Implementing Climate Projects in Africa Must Be Prioritized
Dr. Mahmoud Mohieldin, UN Climate Change High Level Champion for Egypt and UN Special Envoy on Financing 2030 Sustainable Development Agenda, moderated a session entitled “ “Africa’s Sustainable Future: Mobilizing Climate Finance at Scale” within the events of COP28 in Dubai.
While introducing the session, Mohieldin said that identifying climate and development finance gaps paves the way for finding solutions, stressing the need to adopt a holistic approach that considers climate action part of development action, and that climate finance solutions contribute to financing the various SDGs.
The session discussed debt, carbon markets and projects resulted from RPCP in Africa, and was attended by Dr. Mohamed Maait, Minister of Finance, Ambassador Mohamed Nasr, Chief Negotiator of the Egyptian Presidency of COP27, Vera Songoy, Co-Chair of the Independent High-Level Panel of Experts on Climate Finance, Mary Schapiro, Vice President of the Glasgow Financial Alliance for Net Zero (GFANZ), and a big number of ministers and officials of international and African organizations and alliances.
During his participation in the “Investing in the Future: Transforming Financing for the Paris Agreement and Development Goals” session, Mohieldin said that the launch of the Loss and Damage Fund during COP27 in Sharm El Sheikh and its activation during COP28 in Dubai, underlines the importance of correcting mitigation and adaptation tracks at the level of financing and implementation.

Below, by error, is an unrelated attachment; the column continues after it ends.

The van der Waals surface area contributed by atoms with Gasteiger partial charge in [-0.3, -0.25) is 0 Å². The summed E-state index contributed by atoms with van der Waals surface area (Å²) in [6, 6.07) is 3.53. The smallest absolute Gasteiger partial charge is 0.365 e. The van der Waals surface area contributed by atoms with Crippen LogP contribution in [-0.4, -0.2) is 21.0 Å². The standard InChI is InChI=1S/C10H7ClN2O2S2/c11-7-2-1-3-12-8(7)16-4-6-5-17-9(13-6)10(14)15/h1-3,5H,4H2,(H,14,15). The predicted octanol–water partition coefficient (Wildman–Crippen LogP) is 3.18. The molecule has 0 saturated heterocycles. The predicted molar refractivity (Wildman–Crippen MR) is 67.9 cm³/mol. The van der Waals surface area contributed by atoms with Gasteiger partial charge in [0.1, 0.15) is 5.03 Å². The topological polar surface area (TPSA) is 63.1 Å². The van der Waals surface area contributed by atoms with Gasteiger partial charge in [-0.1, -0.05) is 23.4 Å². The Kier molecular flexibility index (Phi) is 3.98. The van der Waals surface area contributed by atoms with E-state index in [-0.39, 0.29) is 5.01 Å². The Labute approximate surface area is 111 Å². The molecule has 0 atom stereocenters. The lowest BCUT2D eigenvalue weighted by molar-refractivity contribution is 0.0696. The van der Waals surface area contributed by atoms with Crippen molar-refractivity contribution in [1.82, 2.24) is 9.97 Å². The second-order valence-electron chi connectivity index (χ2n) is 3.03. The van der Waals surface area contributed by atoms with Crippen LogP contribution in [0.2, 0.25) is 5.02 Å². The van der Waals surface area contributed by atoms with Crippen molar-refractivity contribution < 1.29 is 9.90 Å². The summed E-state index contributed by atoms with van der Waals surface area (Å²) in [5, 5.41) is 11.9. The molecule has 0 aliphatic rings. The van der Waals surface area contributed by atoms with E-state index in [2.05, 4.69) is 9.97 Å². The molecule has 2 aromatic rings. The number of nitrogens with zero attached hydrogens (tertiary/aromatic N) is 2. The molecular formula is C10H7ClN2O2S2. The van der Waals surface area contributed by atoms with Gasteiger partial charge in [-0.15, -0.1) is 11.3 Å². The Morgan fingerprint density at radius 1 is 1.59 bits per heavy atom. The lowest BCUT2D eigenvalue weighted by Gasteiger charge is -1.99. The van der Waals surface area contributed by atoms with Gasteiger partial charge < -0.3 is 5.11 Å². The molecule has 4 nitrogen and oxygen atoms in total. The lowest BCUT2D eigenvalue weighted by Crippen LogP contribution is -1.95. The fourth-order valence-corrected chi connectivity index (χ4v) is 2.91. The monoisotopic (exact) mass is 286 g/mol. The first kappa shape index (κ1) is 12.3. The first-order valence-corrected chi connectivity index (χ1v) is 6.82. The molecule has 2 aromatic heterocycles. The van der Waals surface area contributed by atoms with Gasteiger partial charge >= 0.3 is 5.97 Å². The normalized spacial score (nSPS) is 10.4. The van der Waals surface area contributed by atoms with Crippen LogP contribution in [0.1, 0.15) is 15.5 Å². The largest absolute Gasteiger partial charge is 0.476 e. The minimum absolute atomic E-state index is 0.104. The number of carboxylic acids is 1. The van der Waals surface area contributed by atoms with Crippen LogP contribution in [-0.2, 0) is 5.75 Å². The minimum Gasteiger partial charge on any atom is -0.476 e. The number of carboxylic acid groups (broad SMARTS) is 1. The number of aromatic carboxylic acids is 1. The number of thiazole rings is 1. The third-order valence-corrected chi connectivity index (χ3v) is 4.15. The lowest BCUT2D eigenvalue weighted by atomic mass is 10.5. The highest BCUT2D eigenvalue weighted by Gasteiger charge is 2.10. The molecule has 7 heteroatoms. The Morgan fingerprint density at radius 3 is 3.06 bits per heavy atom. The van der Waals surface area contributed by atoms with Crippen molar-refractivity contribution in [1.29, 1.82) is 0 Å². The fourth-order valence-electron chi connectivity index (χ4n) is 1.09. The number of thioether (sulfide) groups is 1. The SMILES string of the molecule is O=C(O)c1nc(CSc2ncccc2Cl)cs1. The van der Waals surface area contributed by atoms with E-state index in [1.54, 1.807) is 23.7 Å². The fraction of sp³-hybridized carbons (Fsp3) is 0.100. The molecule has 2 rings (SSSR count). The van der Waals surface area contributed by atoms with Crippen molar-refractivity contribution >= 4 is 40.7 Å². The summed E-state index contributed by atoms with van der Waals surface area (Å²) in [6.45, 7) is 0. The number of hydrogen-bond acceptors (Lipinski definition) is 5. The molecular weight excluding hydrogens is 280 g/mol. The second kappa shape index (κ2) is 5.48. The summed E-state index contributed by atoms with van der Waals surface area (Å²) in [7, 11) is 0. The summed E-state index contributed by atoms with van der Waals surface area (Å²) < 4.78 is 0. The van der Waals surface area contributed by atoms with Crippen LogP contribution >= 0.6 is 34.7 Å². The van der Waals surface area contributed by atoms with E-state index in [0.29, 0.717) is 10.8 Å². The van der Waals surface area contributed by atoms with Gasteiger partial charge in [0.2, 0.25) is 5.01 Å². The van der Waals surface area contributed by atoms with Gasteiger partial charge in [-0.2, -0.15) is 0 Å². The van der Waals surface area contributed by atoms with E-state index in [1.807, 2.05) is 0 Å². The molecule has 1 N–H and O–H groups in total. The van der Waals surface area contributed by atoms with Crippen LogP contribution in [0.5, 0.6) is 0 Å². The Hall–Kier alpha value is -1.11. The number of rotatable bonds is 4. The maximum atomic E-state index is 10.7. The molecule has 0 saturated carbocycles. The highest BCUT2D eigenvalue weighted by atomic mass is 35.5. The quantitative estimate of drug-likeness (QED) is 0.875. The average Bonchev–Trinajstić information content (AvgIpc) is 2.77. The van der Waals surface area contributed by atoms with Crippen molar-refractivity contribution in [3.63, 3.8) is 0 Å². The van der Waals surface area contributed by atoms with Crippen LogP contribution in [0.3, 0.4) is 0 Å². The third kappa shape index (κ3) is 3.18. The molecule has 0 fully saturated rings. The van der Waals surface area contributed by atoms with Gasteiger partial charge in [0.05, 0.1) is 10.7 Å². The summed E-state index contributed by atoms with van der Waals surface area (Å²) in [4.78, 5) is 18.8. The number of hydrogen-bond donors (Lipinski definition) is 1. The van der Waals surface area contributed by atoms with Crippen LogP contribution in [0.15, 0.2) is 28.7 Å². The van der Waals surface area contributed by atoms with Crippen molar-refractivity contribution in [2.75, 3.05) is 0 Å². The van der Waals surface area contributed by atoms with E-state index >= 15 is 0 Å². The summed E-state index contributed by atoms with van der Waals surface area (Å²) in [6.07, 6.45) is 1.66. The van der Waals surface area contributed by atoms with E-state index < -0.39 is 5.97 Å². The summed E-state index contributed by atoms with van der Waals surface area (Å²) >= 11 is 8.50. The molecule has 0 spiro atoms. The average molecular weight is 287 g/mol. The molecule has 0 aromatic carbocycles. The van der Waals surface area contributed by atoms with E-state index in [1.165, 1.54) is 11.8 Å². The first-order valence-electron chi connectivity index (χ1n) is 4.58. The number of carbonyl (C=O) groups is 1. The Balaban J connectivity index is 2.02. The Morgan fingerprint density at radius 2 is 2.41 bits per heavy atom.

Mohieldin stressed the importance of accelerating climate action and setting clear time frames for implementing initiatives of financing and implementing climate activities.
The climate champion praised the UAE’s launch of a fund to finance climate action, build capacity and provide technical assistance to developing countries. He also noted the success of the second replenishment process for the Green Climate Fund (GCF) after 29 countries announced contributions to the fund amounting to $12.4 billion.
In this context, Mohieldin referred to the Bangladesh platform for financing mitigation and adaptation activities launched in cooperation with the IMF, explaining that the platform is a model for partnerships and cooperation between governments, the private sector, IFIs and MDBs.
He said that some European and American industrial and trade policies limit the competitiveness of developing countries, but at the same time they represent opportunities for cooperation between developed and developing countries to provide technical assistance and decarbonize hard-to-abate sectors in developing countries.
The climate champion noted the importance of establishing carbon markets and activating the debt swap mechanism on a larger scale, which contributes to enhancing the ability of developing countries to finance their climate and development goals.